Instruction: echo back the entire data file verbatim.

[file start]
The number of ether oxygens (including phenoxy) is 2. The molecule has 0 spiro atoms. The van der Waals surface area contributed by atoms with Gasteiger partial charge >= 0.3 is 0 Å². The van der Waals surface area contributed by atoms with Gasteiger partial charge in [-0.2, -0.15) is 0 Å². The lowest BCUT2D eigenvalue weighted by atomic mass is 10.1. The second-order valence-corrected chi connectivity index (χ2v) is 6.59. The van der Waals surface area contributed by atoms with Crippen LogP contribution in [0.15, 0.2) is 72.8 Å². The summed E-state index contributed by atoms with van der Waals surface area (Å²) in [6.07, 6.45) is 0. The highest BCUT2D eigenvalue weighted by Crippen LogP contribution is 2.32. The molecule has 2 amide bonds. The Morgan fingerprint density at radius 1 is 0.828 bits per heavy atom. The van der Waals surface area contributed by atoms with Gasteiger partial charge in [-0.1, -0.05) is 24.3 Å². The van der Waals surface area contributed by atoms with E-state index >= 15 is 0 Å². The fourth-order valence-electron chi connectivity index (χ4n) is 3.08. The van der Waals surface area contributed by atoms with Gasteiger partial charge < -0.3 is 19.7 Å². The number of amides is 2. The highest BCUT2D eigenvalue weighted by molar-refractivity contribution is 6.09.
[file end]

The number of ether oxygens (including phenoxy) is 2. The molecule has 0 spiro atoms. The van der Waals surface area contributed by atoms with Gasteiger partial charge >= 0.3 is 0 Å². The van der Waals surface area contributed by atoms with Gasteiger partial charge in [-0.2, -0.15) is 0 Å². The lowest BCUT2D eigenvalue weighted by atomic mass is 10.1. The second-order valence-corrected chi connectivity index (χ2v) is 6.59. The van der Waals surface area contributed by atoms with Crippen LogP contribution in [0.15, 0.2) is 72.8 Å². The summed E-state index contributed by atoms with van der Waals surface area (Å²) in [6.07, 6.45) is 0. The highest BCUT2D eigenvalue weighted by Crippen LogP contribution is 2.32. The molecule has 2 amide bonds. The Morgan fingerprint density at radius 1 is 0.828 bits per heavy atom. The van der Waals surface area contributed by atoms with Gasteiger partial charge in [-0.1, -0.05) is 24.3 Å². The van der Waals surface area contributed by atoms with E-state index >= 15 is 0 Å². The fourth-order valence-electron chi connectivity index (χ4n) is 3.08. The van der Waals surface area contributed by atoms with Gasteiger partial charge < -0.3 is 19.7 Å². The number of amides is 2. The highest BCUT2D eigenvalue weighted by molar-refractivity contribution is 6.09.